- African American, Native American, and Asian dialysis patients were 43% to 44% less likely than whites to use hospice before dying.
- Research that uncovered these disparities will be presented at ASN Kidney Week 2015 November 3-8 at the San Diego Convention Center in San Diego, CA.
San Diego, CA (November 7, 2015) â€” While end-of-life care in hospice settings is growing rapidly in the United States, substantial, unexplained racial disparities exist among dialysis patients. The findings come from a study that will be presented at ASN Kidney Week 2015 November 3Â¬-8 at the San Diego Convention Center in San Diego, CA.
While hospice is being used increasingly for end-of-life care in dialysis patients, itâ€™s unclear if racial disparities are present. To investigate, Robert Foley, MD (University of Minnesota) and his colleagues examined files from the United States Renal Data System to characterize end-of-life care for deaths occurring between 2006 and 2011 among dialysis patients.
During this 5-year period, the proportion of deaths in hospice increased from 14.7% to 24.2%, and use of hospice increased among all age groups. Hospice use varied substantially among races, though. Compared with whites, African Americans and Native Americans were 44% less likely to use hospice, and Asians were 43% less likely to do so.
â€œWhile increasingly considered as an option for end of care treatment in dialysis patients, racial disparities are profound,â€ said Dr. Foley. â€œThese findings highlight the need for high-quality research into the benefits, if any, of dialysis therapy in older and sicker segments of society.â€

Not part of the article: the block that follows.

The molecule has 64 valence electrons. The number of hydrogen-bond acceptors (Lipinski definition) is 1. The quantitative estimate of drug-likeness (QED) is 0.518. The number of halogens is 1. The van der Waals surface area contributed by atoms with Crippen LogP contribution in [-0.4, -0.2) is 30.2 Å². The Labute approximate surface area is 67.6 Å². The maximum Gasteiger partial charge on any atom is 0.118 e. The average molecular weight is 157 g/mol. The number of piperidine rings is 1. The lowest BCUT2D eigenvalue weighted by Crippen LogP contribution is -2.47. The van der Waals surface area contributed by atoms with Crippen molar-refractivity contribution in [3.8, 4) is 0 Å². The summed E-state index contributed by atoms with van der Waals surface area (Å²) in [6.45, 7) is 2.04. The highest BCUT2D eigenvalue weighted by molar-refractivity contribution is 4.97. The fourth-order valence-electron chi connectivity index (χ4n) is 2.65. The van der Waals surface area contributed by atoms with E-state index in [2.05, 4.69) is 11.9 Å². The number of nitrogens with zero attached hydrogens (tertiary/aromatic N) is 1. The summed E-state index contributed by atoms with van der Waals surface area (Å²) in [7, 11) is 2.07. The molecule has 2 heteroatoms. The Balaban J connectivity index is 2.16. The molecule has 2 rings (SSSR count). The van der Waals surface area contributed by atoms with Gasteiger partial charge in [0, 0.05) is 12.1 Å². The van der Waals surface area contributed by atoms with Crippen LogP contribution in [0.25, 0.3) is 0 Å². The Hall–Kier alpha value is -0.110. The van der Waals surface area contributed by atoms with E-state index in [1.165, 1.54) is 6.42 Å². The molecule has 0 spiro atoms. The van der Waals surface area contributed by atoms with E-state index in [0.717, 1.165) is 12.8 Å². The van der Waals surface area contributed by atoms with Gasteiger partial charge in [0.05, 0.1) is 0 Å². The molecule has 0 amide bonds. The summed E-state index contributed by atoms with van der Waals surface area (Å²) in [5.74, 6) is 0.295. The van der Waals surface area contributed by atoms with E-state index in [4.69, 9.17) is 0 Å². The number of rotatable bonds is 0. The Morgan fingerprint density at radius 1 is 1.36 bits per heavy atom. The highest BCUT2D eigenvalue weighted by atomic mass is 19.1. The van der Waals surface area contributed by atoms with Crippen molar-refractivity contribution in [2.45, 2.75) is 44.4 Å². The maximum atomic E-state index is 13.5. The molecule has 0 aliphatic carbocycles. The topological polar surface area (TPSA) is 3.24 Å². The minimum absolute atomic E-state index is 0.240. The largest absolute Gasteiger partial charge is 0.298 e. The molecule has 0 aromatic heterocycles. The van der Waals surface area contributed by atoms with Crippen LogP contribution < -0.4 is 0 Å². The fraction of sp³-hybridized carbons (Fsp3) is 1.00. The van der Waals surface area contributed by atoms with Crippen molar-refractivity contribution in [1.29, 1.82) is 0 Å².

Study: â€œHospice and Race for End-of-Life Care in US Dialysis Patientsâ€ (Abstract SA-PO783)
Disclosures: Robert N. Foley is a consultant for and receives honoraria from Novartis, Fibrogen, Baxter, Satellite Health.
ASN Kidney Week 2015, the largest nephrology meeting of its kind, will provide a forum for more than 13,000 professionals to discuss the latest findings in kidney health research and engage in educational sessions related to advances in the care of patients with kidney and related disorders. Kidney Week 2015 will take place November 3-8, 2015 in San Diego, CA.
The content of this article does not reflect the views or opinions of The American Society of Nephrology (ASN). Responsibility for the information and views expressed therein lies entirely with the author(s). ASN does not offer medical advice. All content in ASN publications is for informational purposes only, and is not intended to cover all possible uses, directions, precautions, drug interactions, or adverse effects. This content should not be used during a medical emergency or for the diagnosis or treatment of any medical condition. Please consult your doctor or other qualified health care provider if you have any questions about a medical condition, or before taking any drug, changing your diet or commencing or discontinuing any course of treatment. Do not ignore or delay obtaining professional medical advice because of information accessed through ASN. Call 911 or your doctor for all medical emergencies.
Founded in 1966, and with nearly 16,000 members, the American Society of Nephrology (ASN) leads the fight against kidney disease by educating health professionals, sharing new knowledge, advancing research, and advocating the highest quality care for patients.